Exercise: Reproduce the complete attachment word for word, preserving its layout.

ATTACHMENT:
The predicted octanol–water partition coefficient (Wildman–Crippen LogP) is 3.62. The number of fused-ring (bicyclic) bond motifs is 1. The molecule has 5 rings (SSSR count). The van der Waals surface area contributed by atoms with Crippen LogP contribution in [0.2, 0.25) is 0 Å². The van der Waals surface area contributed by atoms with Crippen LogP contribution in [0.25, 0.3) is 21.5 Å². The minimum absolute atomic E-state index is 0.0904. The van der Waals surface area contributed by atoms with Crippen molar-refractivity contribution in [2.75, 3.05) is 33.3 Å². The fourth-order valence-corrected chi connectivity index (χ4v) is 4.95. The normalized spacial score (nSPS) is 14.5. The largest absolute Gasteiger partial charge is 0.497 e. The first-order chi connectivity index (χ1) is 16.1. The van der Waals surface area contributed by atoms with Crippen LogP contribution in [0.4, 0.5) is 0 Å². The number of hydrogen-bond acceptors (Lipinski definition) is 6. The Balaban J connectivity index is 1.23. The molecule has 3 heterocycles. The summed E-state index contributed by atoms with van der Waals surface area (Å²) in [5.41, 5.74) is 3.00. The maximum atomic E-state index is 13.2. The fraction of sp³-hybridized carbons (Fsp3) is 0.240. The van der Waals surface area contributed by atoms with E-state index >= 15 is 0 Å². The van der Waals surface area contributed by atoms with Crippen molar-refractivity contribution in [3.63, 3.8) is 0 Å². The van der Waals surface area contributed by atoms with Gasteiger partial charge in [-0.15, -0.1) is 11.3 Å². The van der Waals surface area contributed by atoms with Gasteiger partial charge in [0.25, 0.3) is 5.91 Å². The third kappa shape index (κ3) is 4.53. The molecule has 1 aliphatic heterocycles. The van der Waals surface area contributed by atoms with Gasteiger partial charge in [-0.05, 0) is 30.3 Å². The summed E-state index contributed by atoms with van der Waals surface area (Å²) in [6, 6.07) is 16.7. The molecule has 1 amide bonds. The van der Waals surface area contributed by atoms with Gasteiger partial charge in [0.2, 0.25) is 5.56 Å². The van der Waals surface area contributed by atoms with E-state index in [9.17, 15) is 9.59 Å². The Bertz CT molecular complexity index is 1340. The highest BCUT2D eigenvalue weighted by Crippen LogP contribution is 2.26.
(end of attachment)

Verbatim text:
The predicted octanol–water partition coefficient (Wildman–Crippen LogP) is 3.62. The number of fused-ring (bicyclic) bond motifs is 1. The molecule has 5 rings (SSSR count). The van der Waals surface area contributed by atoms with Crippen LogP contribution in [0.2, 0.25) is 0 Å². The van der Waals surface area contributed by atoms with Crippen LogP contribution in [0.25, 0.3) is 21.5 Å². The minimum absolute atomic E-state index is 0.0904. The van der Waals surface area contributed by atoms with Crippen molar-refractivity contribution in [2.75, 3.05) is 33.3 Å². The fourth-order valence-corrected chi connectivity index (χ4v) is 4.95. The normalized spacial score (nSPS) is 14.5. The largest absolute Gasteiger partial charge is 0.497 e. The first-order chi connectivity index (χ1) is 16.1. The van der Waals surface area contributed by atoms with Crippen LogP contribution in [0.4, 0.5) is 0 Å². The number of hydrogen-bond acceptors (Lipinski definition) is 6. The Balaban J connectivity index is 1.23. The molecule has 3 heterocycles. The summed E-state index contributed by atoms with van der Waals surface area (Å²) in [5.41, 5.74) is 3.00. The maximum atomic E-state index is 13.2. The fraction of sp³-hybridized carbons (Fsp3) is 0.240. The van der Waals surface area contributed by atoms with E-state index >= 15 is 0 Å². The van der Waals surface area contributed by atoms with Crippen molar-refractivity contribution in [3.63, 3.8) is 0 Å². The van der Waals surface area contributed by atoms with Gasteiger partial charge in [-0.15, -0.1) is 11.3 Å². The van der Waals surface area contributed by atoms with Gasteiger partial charge in [0.25, 0.3) is 5.91 Å². The third kappa shape index (κ3) is 4.53. The molecule has 1 aliphatic heterocycles. The van der Waals surface area contributed by atoms with Gasteiger partial charge in [-0.05, 0) is 30.3 Å². The summed E-state index contributed by atoms with van der Waals surface area (Å²) in [6, 6.07) is 16.7. The molecule has 1 amide bonds. The van der Waals surface area contributed by atoms with Gasteiger partial charge in [0.2, 0.25) is 5.56 Å². The van der Waals surface area contributed by atoms with E-state index in [9.17, 15) is 9.59 Å². The Bertz CT molecular complexity index is 1340. The highest BCUT2D eigenvalue weighted by Crippen LogP contribution is 2.26.